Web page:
to merge the two lists created when the problem is divided, so it can only sort half as

much data in a given amount of memory.

(b) Quicksorts worst-case running time is O(n2), but it has an expected running time of

O(n log n) if the partition function works well. What needs to be true about the partition

function in order for the running time to be O(n log n)? In practice, how can we ensure

that this happens?

The key is that the partition step must divide the section of the list to be sorted into

two roughly equal-sized parts by picking a pivot value that is roughly the median of

the values in that section of the list. If this happens then the overall depth of

recursion is bounded by O(log n) and the total running time is O(n log n).

There are several ways to pick a good pivot value. Two common ones are to pick a

median of 5 values scattered throughout the list section (front, middle, end, and

halfway between the middle and each end), or to randomly pick some value in the

interval.

Page 7 of 10

Question 9. (12 points) Suppose we have an array b containing n integers. Initially the integers

are in some random order. We would like to rearrange the array so all the negative integers

precede all the zeros, and the positive integers appear at the end. In pictures, we would like to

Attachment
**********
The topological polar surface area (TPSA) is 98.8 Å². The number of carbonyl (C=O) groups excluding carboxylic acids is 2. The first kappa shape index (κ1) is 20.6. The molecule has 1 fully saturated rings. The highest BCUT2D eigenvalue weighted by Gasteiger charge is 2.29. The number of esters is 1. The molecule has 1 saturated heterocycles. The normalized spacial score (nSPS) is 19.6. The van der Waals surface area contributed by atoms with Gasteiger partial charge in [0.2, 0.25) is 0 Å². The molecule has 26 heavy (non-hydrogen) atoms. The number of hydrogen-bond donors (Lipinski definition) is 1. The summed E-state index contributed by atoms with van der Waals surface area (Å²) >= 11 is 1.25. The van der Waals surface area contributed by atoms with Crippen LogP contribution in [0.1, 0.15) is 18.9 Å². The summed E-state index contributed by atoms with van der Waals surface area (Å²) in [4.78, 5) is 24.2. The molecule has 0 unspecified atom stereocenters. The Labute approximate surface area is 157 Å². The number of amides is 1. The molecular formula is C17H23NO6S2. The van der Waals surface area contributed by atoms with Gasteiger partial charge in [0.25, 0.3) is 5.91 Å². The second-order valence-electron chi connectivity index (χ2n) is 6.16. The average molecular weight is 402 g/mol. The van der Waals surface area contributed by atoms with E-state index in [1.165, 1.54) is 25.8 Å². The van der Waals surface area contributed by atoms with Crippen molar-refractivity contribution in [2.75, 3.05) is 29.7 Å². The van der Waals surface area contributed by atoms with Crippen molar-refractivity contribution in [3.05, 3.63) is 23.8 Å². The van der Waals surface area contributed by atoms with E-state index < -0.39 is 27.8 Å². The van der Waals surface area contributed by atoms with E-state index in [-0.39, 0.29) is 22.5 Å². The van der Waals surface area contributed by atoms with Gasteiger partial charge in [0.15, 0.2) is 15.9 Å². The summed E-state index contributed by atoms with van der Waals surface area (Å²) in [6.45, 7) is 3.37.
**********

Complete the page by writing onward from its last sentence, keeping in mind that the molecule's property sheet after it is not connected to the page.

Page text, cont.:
rearrange the contents of b so that at the end we get the following picture:

0

< 0

= 0

> 0

Simply trying to hack this up is a mess (try it for 2 minutes if you are not convinced). However if

we draw a picture showing what the computation looks like when it is partially finished and use

that to guide the coding, it is much more tractable. Specifically, once we have partially, but not

completely moved the data, the array should look like this:

0

b

i

< 0

j

= 0

k

?

N

> 0

In other words, the entries in b[0.i-1] are negative, b[i..j-1] zero, b[j..k-1] have not

been processed, and b[k..n-1] are positive. Some of these intervals may be empty if no

numbers with the correct values have been found.

Complete the following code to partition the array. Hint: think about the loop body first, then

worry about the initialization conditions. Requirement: The algorithm must partition the array in

linear (O(n)) time. You may write swap(x,y) to interchange the values of variables x and y.

//

initialize

i =

; j =

; k =

) {

while (

j != k

// decrease size of b[j..k-1] by 1 by moving one or more

// items and adjusting i, j, and/or k

if (b[j] < 0) {

swap(b[i], b[j]);

i++;

j++;

} else if (b[j] == 0) {

j++;

} else { // b[j] > 0

swap(b[j], b[k-1]);

k--;

}

}

Page 8 of 10

Question 10. (12 points) A famous problem is figuring out whether an undirected graph

contains an Eulerian path. Such a path contains all of the edges in the graph exactly

once, but may pass through any of the vertices in the graph as many times as desired.

The problem originated from the Bridges of Konigsberg puzzle: is it possible to walk